Howard Weitzman, the high-powered Hollywood lawyer with an A-list clientele that included O.J. Simpson and Michael Jackson, died Wednesday following a battle with cancer, a representative of his firm, Kinsella Weitzman Iser Kump & Aldisert, told TheWrap. He was 81.
Weitzman, a founding partner Kinsella Weitzman Iser Kump, represented some of the biggest names in entertainment. He was the Michael Jackson estate’s attorney during its battle with the IRS, and successfully defended automaker John DeLorean during his infamous drug trafficking trial in the 1980s.
He rose to public notoriety in the early 1990s when he initially represented O.J. Simpson after Simpson’s arrest for murder, before stepping down citing an inability to lessen his other work; he was portrayed by actor Ken Lerner in the acclaimed miniseries “The People v. O.J. Simpson: American Crime Story.”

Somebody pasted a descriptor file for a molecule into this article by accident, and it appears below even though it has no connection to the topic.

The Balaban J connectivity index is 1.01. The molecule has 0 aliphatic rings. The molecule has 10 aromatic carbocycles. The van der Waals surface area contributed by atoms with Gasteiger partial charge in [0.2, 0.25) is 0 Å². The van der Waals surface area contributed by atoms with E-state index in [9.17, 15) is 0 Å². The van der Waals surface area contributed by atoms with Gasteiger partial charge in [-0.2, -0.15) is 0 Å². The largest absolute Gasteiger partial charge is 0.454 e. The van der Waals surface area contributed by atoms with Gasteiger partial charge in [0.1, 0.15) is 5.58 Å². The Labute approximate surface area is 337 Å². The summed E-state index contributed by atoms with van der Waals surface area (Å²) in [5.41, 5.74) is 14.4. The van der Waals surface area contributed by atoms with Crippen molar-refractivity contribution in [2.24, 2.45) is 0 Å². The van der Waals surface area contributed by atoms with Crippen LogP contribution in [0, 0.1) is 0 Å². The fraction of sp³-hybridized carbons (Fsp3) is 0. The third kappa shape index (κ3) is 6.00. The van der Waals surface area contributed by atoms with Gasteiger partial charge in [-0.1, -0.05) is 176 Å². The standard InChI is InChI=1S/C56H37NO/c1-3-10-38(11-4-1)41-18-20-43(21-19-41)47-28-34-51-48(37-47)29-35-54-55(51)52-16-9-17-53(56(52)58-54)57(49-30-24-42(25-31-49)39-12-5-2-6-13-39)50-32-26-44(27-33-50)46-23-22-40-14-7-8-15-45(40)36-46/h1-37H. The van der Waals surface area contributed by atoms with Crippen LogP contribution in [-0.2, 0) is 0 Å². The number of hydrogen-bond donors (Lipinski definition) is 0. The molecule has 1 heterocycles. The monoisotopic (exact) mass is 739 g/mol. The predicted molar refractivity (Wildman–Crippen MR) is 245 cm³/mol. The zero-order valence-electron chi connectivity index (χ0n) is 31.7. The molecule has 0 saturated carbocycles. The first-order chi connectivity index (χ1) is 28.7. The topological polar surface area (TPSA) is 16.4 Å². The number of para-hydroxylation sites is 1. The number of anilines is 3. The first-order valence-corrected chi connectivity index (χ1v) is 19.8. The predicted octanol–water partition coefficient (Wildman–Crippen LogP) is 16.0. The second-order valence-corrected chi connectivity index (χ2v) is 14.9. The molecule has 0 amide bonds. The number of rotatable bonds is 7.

Weitzman also served high-powered Hollywood executives, among them Ron Meyer, whom Weitzman represented in negotiations for Meyer’s exit from Universal, which are still ongoing.
His firm paid tribute in a statement: “A renowned trial lawyer and dealmaker, Howard skillfully handled some of the most famous cases in Hollywood. Howard’s wit, charm and brilliant legal mind are legendary, and we will miss him dearly. … RIP Howard, you will always be a giant.”
Born in Los Angeles in 1939, Weitzman was a USC graduate who passed the California bar in 1966 and later taught at the school for 12 years. After becoming a managing partner at the firm Weitzman Wyman Bautzer in 1986, he co-founded Katten Muchin Zavis & Weitzman in 1991. Weitzman left to become executive vice president for corporate operations at Universal Studios from 1995 to 1998 before returning to private practice. Weitzman would go on to co-found Kinsella Weitzman Iser Kump & Aldisert in 2006.
Weitzman was also an adviser to film productions and an occasional actor. He appeared on screen in the 2001 film “Corky Romano” and 2005’s “Thank You for Smoking,” and served as a legal adviser for the 2014-16 TV series “Murder in the First,” among other credits.
Weitzman had been married twice — first to Stacey Weitzman from 1969-1976, and to Margaret Weitzman until his death. He had two sons, Jed Weitzman and actor Armen Weitzman.